In times of difficulty, we all need someone we can count on for a comforting word, a gentle touch, a loving gesture. Lay visitors provide this ministry to members of the Seaside community as a part of our ongoing ministry of care and support. Lay visitors follow up with persons who have recently experienced illness, hospitalization or surgery as well as those who have recently lost a loved one and those with chronic conditions which make it difficult to get out of the house.
Teams of lay visitors are asigned a month at a time and are supervised by our Congregational Care Team and the Health and Wellness committee. Our visitors make a brief visit, phone call or other contact at least once during the month.
Who needs to be visited?
Anyone needing encouragement, comfort, or a sense of belonging would profit from a visit. While that could include everyone, there are certain individuals who especially need to be reminded that they aren’t forgotten by their church. These are people who can feel rather lonely at times.
Older people who were once active church members and who still live independently, but who are now not able to get out to church regularly
Older or disabled people living in a nursing home or assisted living
Someone who has been sick for a prolonged period of time
Someone who has recently lost a loved one
Someone recovering from hospitalization or illness
Who should do the visiting?
Many congregations feel it is the responsibility of the pastors to do all the visitation. Realistically, however, especially in a church the size of Seaside, if the pastors are to adequately prepare sermons, counsel, be in attendance at the hospital during crises, and provide general leadership for the church, little time remains to visit everyone. Some churches have a visitation team to share the load. That is what we do here at Seaside.
How encouraging, if a member of our church visits during a time of need…but to have numerous people visit over the course of time, now there’s a caring church!
Visitation will come easier for some people than others. Here are some tips to make it easier:
Spend most of your time listening. Let them talk.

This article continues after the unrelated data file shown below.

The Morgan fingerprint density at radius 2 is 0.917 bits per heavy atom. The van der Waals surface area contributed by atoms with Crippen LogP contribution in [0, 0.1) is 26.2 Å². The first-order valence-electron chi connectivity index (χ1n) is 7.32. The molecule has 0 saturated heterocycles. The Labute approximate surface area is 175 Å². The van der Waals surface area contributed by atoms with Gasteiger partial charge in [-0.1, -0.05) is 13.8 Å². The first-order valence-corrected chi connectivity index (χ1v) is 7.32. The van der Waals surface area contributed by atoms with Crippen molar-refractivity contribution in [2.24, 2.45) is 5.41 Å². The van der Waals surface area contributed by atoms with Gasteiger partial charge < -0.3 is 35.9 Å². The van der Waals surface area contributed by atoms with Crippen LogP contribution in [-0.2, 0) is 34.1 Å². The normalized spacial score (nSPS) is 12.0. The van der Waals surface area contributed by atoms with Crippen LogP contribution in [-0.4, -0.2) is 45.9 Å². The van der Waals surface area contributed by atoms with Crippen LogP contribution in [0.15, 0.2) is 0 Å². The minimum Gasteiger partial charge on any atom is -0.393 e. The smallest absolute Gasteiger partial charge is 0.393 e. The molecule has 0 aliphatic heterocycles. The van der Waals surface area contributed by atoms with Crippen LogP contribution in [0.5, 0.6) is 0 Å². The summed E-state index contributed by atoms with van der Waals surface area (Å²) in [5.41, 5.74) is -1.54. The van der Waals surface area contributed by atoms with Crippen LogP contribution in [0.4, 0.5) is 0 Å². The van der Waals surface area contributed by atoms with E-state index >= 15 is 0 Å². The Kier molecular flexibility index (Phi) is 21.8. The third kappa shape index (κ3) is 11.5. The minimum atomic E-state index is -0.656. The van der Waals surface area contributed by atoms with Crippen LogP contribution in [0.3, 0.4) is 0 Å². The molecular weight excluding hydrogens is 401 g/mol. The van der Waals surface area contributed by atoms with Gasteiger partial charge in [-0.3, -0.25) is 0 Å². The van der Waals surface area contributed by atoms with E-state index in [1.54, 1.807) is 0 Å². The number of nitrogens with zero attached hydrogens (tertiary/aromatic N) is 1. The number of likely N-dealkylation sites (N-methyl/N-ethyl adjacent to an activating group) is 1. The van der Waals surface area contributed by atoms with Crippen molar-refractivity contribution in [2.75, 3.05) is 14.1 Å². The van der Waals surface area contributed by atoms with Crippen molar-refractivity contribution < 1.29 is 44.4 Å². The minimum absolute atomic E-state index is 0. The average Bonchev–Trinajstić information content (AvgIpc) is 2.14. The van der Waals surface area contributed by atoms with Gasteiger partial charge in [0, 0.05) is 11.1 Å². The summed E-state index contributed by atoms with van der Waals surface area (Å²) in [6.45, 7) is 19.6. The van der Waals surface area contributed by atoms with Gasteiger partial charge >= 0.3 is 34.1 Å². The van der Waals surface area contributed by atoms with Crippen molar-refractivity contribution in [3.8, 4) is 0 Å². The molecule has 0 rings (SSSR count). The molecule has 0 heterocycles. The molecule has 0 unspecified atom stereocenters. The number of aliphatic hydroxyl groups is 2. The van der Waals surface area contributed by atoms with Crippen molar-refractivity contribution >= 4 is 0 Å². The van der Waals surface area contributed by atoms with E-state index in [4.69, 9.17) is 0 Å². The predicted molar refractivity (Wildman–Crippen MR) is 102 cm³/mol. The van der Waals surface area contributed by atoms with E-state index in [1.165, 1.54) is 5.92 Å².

Get to know them better. Learn about their needs. Remember you are there for them.
Extend the gift of touch—a hug, a hand on the shoulder.
If you feel comfortable, you might offer to pray with or for them.
You might leave something with them, like a card, a flower, music, a book, last week’s bulletin, some cookies, the latest newsletter. A gift however small tends to brighten the spirit and leaves a reminder of your visit.
Visiting is a viable ministry, and there are many more people with this kind of gifting in our congregation than you think.
What a typical visit might be like:
Fear of not knowing what to say or do is one of the big stumbling blocks to going out on visitation. You don’t have to have a planned program to visit someone. Just being there matters more to them than what you do or say. Your presence communicates that you care and that their church cares and that is the bottom line in visiting someone in need.
Visitation is always done in teams of two. No one is ever expected to go alone. You can make your own schedule. You are paired up with a partner, and our Health & Wellness director will give you a suggested list of people who may need a visit, a phone call, or a card. You and your partner can then decide who to contact and determine when it would be convenient to visit them. Nothing’s needed but a smile and a willingness to make someone else’s day a little brighter. Please consider signing up for this ministry…you will be blessed. To signup, or if you know of someone who could use a visit, just call June Donley (575-5467), the Lay Visitation Coordinator or complete the web form below: